INTERRELATIONSHIPS BETWEEN AQUATIC BIOTA AND PHYSICAL AND CHEMICAL ENVIRONMENT
The interaction between the physical and chemical environment and the
biological communities is an extremely complex relationship. The number of
factors that contribute to the total environmental scene is large and the
number of combinations in which the different factors can interrelate is
virtually infinite.
The primary objective of this study was to establish baseline conditions
and, secondly, to discuss some of the factors that may affect the numbers and
distribution of the indigenous aquatic organisms. This cause-effect
discussion can only be superficial because of the complexity of the topic and
because of the primary scope of the project. The approach that will be used
is how the production of an aquatic biological community, group of organisms,
or in some instances a specific organism, may be affected by a single of
collection of physical and/or chemical parameter(s).
49

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Those biological groups included in this discussion are Bacilliario-
phyceae (diatoms), Plecoptera, Ephemeroptera, Trichoptera, Diptera and the
fishes. The physical and chemical parameters to b addressed are water temper-
ature, surface discharge, dissolved oxygen, pH, specific conductance, nitrogen
forms, phosphate forms and silica.
Primary productivity in these arctic stream systems is achieved by
Bacillariophyceae and by filamentous algae in restricted reaches of some
systems. Several factors affect the annual production of this group.
Certainly the long winter season with accompanying low water temperatures, low
discharge, low light incidence, and ice and snow cover restrict the areas and
the time in which production can occur. During the summer, primary produc-
tion, while not limited by the same factors that are present during the
winter, is limited by some factor(s). Among these factors are turbidity,
color and fixed suspended solids which combine to reduce light penetration
during spring breakup and summer spates. During the intervals of summer when
the water is clear, other factors such as water temperature and light
intensity may be less- than optimal and while photosynthesis is occurring it
may not be proceeding at the maximum rate. Other factors such as the availa-
bility of the nitrogen forms, phosphate, silica, and micronutrients may limit
production.
The second group of organisms to be discussed is the benthic community.
This assemblage is comprised almost entirely of aquatic insects although other
non-insects are commonly and rightfully placed in this category. This diverse
group includes organisms with different life histories and different require-
ments. For these reasons, it is difficult to make generalizations that cover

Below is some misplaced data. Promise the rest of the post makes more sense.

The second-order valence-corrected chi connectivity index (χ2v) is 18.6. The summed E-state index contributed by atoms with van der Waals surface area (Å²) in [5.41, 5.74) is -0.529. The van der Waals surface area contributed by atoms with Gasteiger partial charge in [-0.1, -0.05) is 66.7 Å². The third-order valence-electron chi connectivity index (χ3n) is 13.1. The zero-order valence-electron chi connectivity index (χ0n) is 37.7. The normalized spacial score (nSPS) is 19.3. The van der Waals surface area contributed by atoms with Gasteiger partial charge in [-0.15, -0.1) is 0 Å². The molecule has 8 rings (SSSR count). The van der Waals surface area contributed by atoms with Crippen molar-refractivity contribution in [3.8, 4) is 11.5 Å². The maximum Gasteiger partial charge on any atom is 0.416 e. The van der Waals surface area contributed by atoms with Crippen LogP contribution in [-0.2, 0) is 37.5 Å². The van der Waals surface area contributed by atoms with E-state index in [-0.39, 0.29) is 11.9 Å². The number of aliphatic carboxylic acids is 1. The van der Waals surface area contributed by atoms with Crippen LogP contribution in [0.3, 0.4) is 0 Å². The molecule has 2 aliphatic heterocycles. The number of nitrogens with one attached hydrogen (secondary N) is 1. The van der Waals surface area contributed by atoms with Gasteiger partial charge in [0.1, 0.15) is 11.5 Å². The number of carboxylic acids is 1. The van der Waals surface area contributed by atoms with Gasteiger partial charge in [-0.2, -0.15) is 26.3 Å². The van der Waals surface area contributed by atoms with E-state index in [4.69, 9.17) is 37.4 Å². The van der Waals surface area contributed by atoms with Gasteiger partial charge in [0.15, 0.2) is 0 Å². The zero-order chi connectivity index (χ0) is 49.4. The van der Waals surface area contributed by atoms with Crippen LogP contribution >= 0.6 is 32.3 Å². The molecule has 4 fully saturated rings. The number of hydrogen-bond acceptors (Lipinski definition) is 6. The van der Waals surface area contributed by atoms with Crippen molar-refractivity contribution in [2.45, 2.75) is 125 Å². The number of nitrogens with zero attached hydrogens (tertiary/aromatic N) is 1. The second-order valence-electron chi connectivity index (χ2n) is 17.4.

all situations. However, some general statements will be made which future
studies will substantiate or in some instances disprove.
. In the previous section, it is noted that primary productivity is gener-
ally restricted to diatoms that are generally widely distributed but not
abundant. This paucity of primary productivity and the small amount of
allochthonos material that is added to the water is probably the principal
reason for the recorded numbers and the observed biomass of the macrobenthic
community. Those organisms that derive energy from either allochthonous
sources or from grazing on the primary producers may be found in low numbers.
Consequently, the carnivorous invertebrates would also be present in low
numbers.
Water temperature and temperature patterns may affect the kinds, numbers,
and distribution of macroinvertebrates. The long winter period with water
temperatures near 0C may in itself be limiting. The relatively short summer
with higher, but still considerably cooler water temperatures than those found
in Interior Alaska and in more temperate climates may also be limiting.
Furthermore, in the Sag River, the warmest water temperatures were usually
found in the Foothill Province. Thus, the rate of development probably would
proceed at the fastest rate in this reach of the river.
Several other factors that occur during winter may affect the diversity,
numbers and distribution of macroinvertebrates. Winter surface discharge is
only a small fraction of the discharge may cease. Cessation of flow combined
50

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with other environmental features has several ramifications. Reaches of the
river may be dewatered; dissolved oxygen concentrations may be severely
depressed; pH may become more acidic; and concentrations of many cations and
anions generally increase to concentrations much higher than those recorded
during summer. Any one or combination of these factors may adversely affect